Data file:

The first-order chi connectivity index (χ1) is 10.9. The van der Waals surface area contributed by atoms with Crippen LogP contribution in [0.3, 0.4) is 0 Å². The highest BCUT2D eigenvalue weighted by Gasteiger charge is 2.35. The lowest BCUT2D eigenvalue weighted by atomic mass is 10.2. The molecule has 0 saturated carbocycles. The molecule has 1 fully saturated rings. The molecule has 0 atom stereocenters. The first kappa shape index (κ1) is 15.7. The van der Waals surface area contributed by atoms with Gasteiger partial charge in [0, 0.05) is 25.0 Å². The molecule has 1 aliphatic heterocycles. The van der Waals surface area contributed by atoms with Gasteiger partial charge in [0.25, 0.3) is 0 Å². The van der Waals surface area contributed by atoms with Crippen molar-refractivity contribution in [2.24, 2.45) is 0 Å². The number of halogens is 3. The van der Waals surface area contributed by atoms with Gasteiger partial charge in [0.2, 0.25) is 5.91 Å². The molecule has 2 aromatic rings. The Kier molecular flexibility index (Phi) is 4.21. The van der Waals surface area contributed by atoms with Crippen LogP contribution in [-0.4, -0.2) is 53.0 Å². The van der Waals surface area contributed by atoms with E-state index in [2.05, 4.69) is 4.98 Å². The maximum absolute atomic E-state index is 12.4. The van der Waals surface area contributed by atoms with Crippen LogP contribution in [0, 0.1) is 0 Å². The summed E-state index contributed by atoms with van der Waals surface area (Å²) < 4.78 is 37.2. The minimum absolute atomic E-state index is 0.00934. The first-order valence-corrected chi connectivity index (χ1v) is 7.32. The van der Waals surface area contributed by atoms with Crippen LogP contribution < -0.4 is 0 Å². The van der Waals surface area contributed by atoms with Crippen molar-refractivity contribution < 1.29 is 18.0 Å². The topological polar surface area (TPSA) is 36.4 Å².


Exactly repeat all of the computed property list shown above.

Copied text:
The first-order chi connectivity index (χ1) is 10.9. The van der Waals surface area contributed by atoms with Crippen LogP contribution in [0.3, 0.4) is 0 Å². The highest BCUT2D eigenvalue weighted by Gasteiger charge is 2.35. The lowest BCUT2D eigenvalue weighted by atomic mass is 10.2. The molecule has 0 saturated carbocycles. The molecule has 1 fully saturated rings. The molecule has 0 atom stereocenters. The first kappa shape index (κ1) is 15.7. The van der Waals surface area contributed by atoms with Gasteiger partial charge in [0, 0.05) is 25.0 Å². The molecule has 1 aliphatic heterocycles. The van der Waals surface area contributed by atoms with Gasteiger partial charge in [0.25, 0.3) is 0 Å². The van der Waals surface area contributed by atoms with Crippen molar-refractivity contribution in [2.24, 2.45) is 0 Å². The number of halogens is 3. The van der Waals surface area contributed by atoms with Gasteiger partial charge in [0.2, 0.25) is 5.91 Å². The molecule has 2 aromatic rings. The Kier molecular flexibility index (Phi) is 4.21. The van der Waals surface area contributed by atoms with Crippen LogP contribution in [-0.4, -0.2) is 53.0 Å². The van der Waals surface area contributed by atoms with E-state index in [2.05, 4.69) is 4.98 Å². The maximum absolute atomic E-state index is 12.4. The van der Waals surface area contributed by atoms with Crippen LogP contribution in [0, 0.1) is 0 Å². The summed E-state index contributed by atoms with van der Waals surface area (Å²) < 4.78 is 37.2. The minimum absolute atomic E-state index is 0.00934. The first-order valence-corrected chi connectivity index (χ1v) is 7.32. The van der Waals surface area contributed by atoms with Crippen LogP contribution < -0.4 is 0 Å². The van der Waals surface area contributed by atoms with Crippen molar-refractivity contribution < 1.29 is 18.0 Å². The topological polar surface area (TPSA) is 36.4 Å².